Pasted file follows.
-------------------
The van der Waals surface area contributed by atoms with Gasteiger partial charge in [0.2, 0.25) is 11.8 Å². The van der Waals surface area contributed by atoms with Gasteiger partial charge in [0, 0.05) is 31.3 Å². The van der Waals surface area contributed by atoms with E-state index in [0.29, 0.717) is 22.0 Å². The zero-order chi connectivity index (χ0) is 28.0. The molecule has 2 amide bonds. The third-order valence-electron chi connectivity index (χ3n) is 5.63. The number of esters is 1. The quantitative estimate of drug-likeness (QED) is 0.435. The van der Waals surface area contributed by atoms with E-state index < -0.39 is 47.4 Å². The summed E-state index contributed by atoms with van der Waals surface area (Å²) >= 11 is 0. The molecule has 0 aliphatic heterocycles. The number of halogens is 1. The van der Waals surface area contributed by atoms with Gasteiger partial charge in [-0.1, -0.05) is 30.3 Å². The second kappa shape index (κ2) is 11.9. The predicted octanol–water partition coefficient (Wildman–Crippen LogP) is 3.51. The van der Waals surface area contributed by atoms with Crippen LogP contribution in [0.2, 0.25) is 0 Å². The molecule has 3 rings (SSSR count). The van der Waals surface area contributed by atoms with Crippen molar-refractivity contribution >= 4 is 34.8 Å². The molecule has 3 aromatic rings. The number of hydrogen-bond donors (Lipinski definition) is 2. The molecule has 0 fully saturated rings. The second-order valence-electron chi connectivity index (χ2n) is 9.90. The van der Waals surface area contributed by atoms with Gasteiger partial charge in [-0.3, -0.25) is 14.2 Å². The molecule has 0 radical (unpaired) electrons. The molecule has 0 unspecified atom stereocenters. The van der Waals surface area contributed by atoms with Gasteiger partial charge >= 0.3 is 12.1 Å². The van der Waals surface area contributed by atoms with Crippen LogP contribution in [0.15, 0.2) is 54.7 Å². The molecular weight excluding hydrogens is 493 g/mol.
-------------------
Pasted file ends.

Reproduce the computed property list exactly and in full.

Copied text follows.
The van der Waals surface area contributed by atoms with Gasteiger partial charge in [0.2, 0.25) is 11.8 Å². The van der Waals surface area contributed by atoms with Gasteiger partial charge in [0, 0.05) is 31.3 Å². The van der Waals surface area contributed by atoms with E-state index in [0.29, 0.717) is 22.0 Å². The zero-order chi connectivity index (χ0) is 28.0. The molecule has 2 amide bonds. The third-order valence-electron chi connectivity index (χ3n) is 5.63. The number of esters is 1. The quantitative estimate of drug-likeness (QED) is 0.435. The van der Waals surface area contributed by atoms with E-state index < -0.39 is 47.4 Å². The summed E-state index contributed by atoms with van der Waals surface area (Å²) >= 11 is 0. The molecule has 0 aliphatic heterocycles. The number of halogens is 1. The van der Waals surface area contributed by atoms with Gasteiger partial charge in [-0.1, -0.05) is 30.3 Å². The second kappa shape index (κ2) is 11.9. The predicted octanol–water partition coefficient (Wildman–Crippen LogP) is 3.51. The van der Waals surface area contributed by atoms with Crippen LogP contribution in [0.2, 0.25) is 0 Å². The molecule has 3 rings (SSSR count). The van der Waals surface area contributed by atoms with Crippen molar-refractivity contribution >= 4 is 34.8 Å². The molecule has 3 aromatic rings. The number of hydrogen-bond donors (Lipinski definition) is 2. The molecule has 0 fully saturated rings. The second-order valence-electron chi connectivity index (χ2n) is 9.90. The van der Waals surface area contributed by atoms with Gasteiger partial charge in [-0.3, -0.25) is 14.2 Å². The molecule has 0 radical (unpaired) electrons. The molecule has 0 unspecified atom stereocenters. The van der Waals surface area contributed by atoms with Gasteiger partial charge >= 0.3 is 12.1 Å². The van der Waals surface area contributed by atoms with Crippen LogP contribution in [0.15, 0.2) is 54.7 Å². The molecular weight excluding hydrogens is 493 g/mol.